[7] Appellants advance no challenge to the method used by the judge to arrive at the amount of the costs assessed; they only contend the judge erred by concluding their pursuit of the claim at hearing constituted a violation of § 14(1).

[8] The appellants filed an appeal of the hearing decision, ostensibly on behalf of the employee. At the pre-transcript conference held to discuss the issues and to arrange a schedule for the filing of briefs, it was revealed that the appellants desired to appeal only the judge's failure to award attorneys fees and costs, and the imposition of § 14(1) penalties, including that portion mandating payment of interest to, in effect, their own client. The presiding administrative law judge questioned whether the interests of the employee's attorney were at odds with the employee's financial interest. See Massachusetts Rule of Professional Conduct 1.7(b). Thereafter, the appellant filed a motion to withdraw as employee's counsel, which was granted following a hearing which the employee was invited to attend. (See Ruling on Motion to Withdraw as Counsel, March 29, 2007.) Ellis & Associates thus became the appellants. Rather than retain new counsel, the employee joined with the insurer to request that the decision of the administrative judge be affirmed. (See Ins. br. 12.)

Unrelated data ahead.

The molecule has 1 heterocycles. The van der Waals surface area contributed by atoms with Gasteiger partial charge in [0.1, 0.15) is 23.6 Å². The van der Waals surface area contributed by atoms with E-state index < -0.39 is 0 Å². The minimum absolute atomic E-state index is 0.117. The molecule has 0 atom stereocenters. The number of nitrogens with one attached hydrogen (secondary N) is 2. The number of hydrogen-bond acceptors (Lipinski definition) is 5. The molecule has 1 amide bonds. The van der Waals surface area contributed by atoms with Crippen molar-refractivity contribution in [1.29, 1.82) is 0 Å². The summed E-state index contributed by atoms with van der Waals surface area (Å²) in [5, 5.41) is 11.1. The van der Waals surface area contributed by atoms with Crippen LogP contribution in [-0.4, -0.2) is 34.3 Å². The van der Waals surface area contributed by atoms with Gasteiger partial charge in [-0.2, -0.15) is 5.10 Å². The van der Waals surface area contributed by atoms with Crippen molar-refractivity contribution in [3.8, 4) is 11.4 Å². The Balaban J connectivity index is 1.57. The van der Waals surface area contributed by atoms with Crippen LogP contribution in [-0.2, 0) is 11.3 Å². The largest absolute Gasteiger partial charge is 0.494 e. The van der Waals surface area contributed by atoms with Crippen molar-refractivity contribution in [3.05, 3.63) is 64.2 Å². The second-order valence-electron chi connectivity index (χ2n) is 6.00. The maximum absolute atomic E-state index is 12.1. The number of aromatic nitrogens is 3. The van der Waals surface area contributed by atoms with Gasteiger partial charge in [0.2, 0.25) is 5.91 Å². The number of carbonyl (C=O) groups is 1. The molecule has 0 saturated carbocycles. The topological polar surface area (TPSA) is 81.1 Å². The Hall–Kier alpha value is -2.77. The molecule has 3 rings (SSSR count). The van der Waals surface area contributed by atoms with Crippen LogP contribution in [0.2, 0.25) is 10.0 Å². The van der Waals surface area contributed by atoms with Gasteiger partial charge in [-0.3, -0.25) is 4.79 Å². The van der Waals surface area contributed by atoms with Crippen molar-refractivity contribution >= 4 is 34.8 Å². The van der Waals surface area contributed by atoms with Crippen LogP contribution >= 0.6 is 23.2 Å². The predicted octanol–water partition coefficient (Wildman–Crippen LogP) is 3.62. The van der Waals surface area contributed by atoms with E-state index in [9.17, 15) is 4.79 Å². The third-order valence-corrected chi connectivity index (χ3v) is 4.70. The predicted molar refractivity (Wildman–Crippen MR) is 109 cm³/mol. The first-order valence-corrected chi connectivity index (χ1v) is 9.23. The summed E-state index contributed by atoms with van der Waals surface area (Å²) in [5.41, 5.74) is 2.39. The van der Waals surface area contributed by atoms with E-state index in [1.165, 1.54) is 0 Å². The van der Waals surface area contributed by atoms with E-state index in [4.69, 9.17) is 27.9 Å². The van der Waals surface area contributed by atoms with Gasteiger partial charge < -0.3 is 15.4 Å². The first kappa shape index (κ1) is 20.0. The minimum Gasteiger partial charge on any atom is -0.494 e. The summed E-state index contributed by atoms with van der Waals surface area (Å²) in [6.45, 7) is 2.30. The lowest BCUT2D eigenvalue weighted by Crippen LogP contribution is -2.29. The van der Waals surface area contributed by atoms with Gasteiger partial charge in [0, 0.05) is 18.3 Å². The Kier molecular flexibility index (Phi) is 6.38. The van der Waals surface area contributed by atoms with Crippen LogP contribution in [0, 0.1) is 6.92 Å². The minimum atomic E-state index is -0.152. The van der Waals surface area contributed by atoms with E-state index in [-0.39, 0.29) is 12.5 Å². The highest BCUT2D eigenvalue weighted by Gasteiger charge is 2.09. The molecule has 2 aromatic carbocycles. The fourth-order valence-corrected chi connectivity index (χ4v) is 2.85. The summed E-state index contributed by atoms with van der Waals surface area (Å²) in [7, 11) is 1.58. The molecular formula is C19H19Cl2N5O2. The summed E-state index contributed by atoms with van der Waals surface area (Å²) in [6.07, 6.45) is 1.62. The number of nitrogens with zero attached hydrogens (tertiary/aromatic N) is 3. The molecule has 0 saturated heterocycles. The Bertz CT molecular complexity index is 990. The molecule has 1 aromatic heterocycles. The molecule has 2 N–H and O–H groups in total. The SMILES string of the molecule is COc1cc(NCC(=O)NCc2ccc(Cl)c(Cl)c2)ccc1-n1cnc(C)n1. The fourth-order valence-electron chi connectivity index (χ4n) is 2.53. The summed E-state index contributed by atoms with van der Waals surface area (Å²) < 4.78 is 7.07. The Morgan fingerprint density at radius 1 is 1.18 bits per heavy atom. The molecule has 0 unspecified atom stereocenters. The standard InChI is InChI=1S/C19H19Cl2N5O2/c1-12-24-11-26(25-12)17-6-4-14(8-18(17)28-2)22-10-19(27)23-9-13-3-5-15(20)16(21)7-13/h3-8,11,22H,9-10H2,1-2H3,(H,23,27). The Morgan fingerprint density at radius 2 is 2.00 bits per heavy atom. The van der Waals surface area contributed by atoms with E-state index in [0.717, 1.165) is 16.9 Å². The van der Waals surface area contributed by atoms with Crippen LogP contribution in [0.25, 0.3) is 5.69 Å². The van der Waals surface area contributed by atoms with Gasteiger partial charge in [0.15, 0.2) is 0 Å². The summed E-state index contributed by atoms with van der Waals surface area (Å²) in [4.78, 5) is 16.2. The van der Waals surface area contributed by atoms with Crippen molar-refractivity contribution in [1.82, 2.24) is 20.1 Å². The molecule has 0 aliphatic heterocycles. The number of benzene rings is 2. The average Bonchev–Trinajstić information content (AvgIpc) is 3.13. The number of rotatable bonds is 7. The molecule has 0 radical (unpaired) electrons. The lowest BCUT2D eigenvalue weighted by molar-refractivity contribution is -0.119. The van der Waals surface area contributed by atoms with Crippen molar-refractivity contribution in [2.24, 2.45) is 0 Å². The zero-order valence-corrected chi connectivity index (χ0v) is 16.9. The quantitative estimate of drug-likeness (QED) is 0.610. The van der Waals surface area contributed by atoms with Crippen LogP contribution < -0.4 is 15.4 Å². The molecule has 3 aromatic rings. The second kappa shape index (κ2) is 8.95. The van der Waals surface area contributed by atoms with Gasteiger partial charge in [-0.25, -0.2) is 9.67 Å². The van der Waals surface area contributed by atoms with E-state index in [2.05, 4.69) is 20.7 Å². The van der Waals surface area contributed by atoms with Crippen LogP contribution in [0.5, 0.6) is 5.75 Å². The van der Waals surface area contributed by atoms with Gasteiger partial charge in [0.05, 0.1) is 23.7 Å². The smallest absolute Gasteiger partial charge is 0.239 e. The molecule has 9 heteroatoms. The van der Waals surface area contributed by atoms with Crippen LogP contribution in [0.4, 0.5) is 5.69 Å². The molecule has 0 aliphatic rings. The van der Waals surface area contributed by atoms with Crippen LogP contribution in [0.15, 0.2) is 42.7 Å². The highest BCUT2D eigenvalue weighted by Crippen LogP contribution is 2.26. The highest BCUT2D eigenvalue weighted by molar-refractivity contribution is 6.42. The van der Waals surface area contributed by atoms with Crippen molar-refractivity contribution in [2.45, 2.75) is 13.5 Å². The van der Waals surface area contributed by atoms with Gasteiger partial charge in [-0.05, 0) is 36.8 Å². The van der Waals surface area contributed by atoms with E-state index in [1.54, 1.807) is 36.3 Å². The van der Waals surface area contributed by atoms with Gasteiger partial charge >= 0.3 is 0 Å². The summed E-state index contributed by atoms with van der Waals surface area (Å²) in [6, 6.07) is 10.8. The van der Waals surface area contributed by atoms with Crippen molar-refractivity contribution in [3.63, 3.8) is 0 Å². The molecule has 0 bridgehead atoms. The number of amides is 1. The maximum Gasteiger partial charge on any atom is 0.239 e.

[9]General Laws c. 152, § 13A(5), provides, in relevant part:

Whenever an insurer . . . contests a claim for benefits and then either (i) accepts the employee's claim or withdraws its own complaint within five days of the date set for hearing pursuant to section eleven; or (ii) the employee prevails at such hearing the insurer shall pay a fee to the employee's attorney . . . plus necessary expenses.

[10]At hearing, the employee filed a motion to join a claim for a § 8(1) penalty for the insurer's failure to pay interest pursuant to the conference order. (Tr. 13-16.) The judge denied the motion on the grounds it had not been properly filed. Thus, the issue of whether or not interest was timely paid on the conference award was not addressed in the hearing decision. The appellants claim no error respecting the judge's disallowance of their motion to join a claim for a § 8(1) penalty.

[11] Section 14(1) costs are appropriate when a claim is advanced "without reasonable grounds." The judge assessed costs because he found the appellant's actions were "frivolous." (Dec. 665.) If appellants' actions in pursuing this case to hearing were frivolous, a fortiori, they were undertaken "without reasonable grounds." See footnote 2, supra.